3 Thoughts for the Future: NaNoWriMo 2015 Lessons

For many of us, December marks the end of NaNoWriMo and the beginning of remembering our family and friends we’ve been ignoring through the challenge. There is also the stack of unread books that has continued to grow while we warred with the words. Although I did not reach my goal of 100k during the month of November, I finished 11k over 2014.

Total words: 86,248

nanowrimo2015

A handful of scenes will push it over the 100k mark for the epic rough draft of a series I’ve titled, “The Shadows of Eleanor.” The other 3 novels-to-be-added remain in short story form from last year’s challenge. Looking across the stern of 2015, I am where I hoped to be in my writing career, if not further than I imagined. I am a few lengths away from being published, but I think I see it nearing on the horizon!

During this brief moment together, I would like to share my own personal goals and hopefully inspire you to do the same. As Red Green would say, “Remember I’m pulling for you. We’re all in this together.”


 

The “next” project

I’ve heard countless authors tell me to have something else a phase behind your current work in progress. If you are revising one, get a rough draft started on another story. Even if it is not in the same genre, it builds momentum and crushes those pesky writing blocks. I was halfway through my revision of the first novel I hope to have published and set it aside for NaNoWriMo. The modern science fiction story is still waiting to get finished, but I have a renewed vigor to wade through it.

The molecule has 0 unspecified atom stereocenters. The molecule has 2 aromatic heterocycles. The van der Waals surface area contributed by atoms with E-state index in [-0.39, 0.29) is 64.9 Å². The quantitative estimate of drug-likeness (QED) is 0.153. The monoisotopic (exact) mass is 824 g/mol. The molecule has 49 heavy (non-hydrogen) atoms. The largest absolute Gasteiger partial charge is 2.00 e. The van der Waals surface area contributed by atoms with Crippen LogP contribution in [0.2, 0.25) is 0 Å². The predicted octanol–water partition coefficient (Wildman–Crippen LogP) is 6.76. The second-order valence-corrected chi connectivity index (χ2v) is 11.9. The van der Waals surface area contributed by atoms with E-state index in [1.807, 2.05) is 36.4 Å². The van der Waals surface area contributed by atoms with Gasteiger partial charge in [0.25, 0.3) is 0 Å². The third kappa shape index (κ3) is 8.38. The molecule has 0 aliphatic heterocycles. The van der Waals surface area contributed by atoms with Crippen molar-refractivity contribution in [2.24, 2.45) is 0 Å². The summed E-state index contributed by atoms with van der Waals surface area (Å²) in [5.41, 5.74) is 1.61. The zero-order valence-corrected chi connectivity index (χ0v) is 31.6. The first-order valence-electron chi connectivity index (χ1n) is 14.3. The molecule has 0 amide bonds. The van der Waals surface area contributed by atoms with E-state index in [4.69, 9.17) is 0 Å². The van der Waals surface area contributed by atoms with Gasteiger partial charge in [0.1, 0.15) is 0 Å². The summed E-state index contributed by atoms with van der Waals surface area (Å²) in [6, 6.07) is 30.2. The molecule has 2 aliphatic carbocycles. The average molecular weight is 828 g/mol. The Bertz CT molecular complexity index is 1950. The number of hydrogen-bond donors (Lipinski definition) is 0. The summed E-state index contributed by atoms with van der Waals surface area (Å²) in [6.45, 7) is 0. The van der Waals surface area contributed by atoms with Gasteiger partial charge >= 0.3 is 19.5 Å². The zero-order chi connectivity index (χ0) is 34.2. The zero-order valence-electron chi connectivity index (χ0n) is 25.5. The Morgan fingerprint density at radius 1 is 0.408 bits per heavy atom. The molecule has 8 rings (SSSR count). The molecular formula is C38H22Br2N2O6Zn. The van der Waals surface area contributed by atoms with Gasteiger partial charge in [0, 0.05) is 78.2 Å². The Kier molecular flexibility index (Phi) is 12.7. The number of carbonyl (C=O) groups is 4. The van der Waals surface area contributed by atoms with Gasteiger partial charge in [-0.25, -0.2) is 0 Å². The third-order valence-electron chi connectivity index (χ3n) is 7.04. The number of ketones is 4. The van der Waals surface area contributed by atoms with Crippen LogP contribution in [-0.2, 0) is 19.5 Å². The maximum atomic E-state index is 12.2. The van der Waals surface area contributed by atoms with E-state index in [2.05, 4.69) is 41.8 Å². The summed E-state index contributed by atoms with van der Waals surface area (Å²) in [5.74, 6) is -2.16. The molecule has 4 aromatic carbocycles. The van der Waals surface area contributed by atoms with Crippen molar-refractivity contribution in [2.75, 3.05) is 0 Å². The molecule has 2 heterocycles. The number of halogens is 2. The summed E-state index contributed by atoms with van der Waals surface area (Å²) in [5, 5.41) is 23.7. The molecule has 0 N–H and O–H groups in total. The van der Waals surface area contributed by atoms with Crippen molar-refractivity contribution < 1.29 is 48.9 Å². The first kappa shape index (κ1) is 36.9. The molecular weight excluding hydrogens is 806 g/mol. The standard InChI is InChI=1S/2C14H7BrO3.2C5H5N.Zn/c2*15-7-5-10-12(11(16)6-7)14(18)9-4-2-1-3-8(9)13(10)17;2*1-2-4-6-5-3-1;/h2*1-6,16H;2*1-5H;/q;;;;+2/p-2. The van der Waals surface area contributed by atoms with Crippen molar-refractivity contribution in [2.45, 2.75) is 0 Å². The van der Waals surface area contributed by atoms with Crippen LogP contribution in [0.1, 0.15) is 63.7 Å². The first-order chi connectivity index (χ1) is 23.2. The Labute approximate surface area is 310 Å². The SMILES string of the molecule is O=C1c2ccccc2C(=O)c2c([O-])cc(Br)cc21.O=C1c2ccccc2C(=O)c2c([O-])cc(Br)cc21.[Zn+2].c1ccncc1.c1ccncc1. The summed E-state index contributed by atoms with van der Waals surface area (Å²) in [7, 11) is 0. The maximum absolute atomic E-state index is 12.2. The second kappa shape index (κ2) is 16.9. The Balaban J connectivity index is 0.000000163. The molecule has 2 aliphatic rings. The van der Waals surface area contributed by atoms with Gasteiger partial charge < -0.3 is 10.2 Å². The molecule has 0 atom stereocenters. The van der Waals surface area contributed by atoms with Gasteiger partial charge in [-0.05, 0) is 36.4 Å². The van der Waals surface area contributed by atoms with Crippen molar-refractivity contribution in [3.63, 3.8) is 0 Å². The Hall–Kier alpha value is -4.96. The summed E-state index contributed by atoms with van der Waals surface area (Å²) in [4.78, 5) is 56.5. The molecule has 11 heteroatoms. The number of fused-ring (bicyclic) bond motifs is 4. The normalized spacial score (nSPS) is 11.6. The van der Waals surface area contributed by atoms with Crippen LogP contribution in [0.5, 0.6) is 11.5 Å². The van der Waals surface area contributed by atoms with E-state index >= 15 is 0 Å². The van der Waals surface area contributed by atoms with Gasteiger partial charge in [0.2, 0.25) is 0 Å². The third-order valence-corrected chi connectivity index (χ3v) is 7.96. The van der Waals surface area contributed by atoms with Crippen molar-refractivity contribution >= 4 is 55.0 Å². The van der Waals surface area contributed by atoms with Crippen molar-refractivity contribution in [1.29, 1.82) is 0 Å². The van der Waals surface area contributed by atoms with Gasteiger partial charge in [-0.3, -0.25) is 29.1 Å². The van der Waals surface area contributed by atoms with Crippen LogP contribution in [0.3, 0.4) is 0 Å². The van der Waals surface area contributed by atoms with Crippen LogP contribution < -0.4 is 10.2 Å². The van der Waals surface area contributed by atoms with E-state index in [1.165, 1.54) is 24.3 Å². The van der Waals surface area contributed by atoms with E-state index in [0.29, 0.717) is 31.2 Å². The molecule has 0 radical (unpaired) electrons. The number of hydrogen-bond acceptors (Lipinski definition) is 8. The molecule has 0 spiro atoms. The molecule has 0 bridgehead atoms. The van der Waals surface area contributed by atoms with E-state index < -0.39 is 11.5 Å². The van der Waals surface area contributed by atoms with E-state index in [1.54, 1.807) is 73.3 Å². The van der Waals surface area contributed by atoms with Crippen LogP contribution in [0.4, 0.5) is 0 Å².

Enjoy writing prompts

There are multiple ways to find word prompts for short stories. I picked up “Speculative Fiction: 167 Creative Writing Prompts to Jump-Start Your Fantasy, Steampunk, and Horror Stories” by Alyssa Archer and Leslie Watts on Kindle. This book gives me inspiration whenever I need it. You can also just Google writing prompts and sample to your muse’s content. Give yourself 10-30 minutes of free writing on the prompt either daily or on specific days. You may find a new character you like or a plot device you can use in your novel. It can even lead you to write a short story that you can enter into contests (i.e. the two short stories I wrote based on writing prompts from the book. They have been sent in to different contests already and are waiting review. I hope to have them anthologized somewhere before I self-publish them.)

 

Connect with other authors

Find other authors who have gone traditional and self-publishing routes. Bonus points if you find someone who does both! In some ways, I’ve considered myself more of an author groupie than a writer. As I sail closer to being published, I see them as mentors and fellow pilgrims on our voyage. These connections are invaluable and often create a sharing of stories and marketing. All of mine are sitting on my bookshelf, beginning to overpower the books of authors I have never met.
An author hero* of mine shared his own 6 year journey on his blog recently if you care to check it out:
http://www.quincyallen.com/second-in-sales-advice-for-writers/


 

There is still an entire month left until we hang up the towel for this year. I still have a few more rounds of writing and editing in me. I hope that your struggle is starting to show results as well. Let me know in the comments which turns your writing has taken this past year. If you are published, feel free to pimp your books here as well. I’m always looking for new authors to stalk… I mean… promote and sit on my shelf.

(I’m also taking requests for groupies)

 

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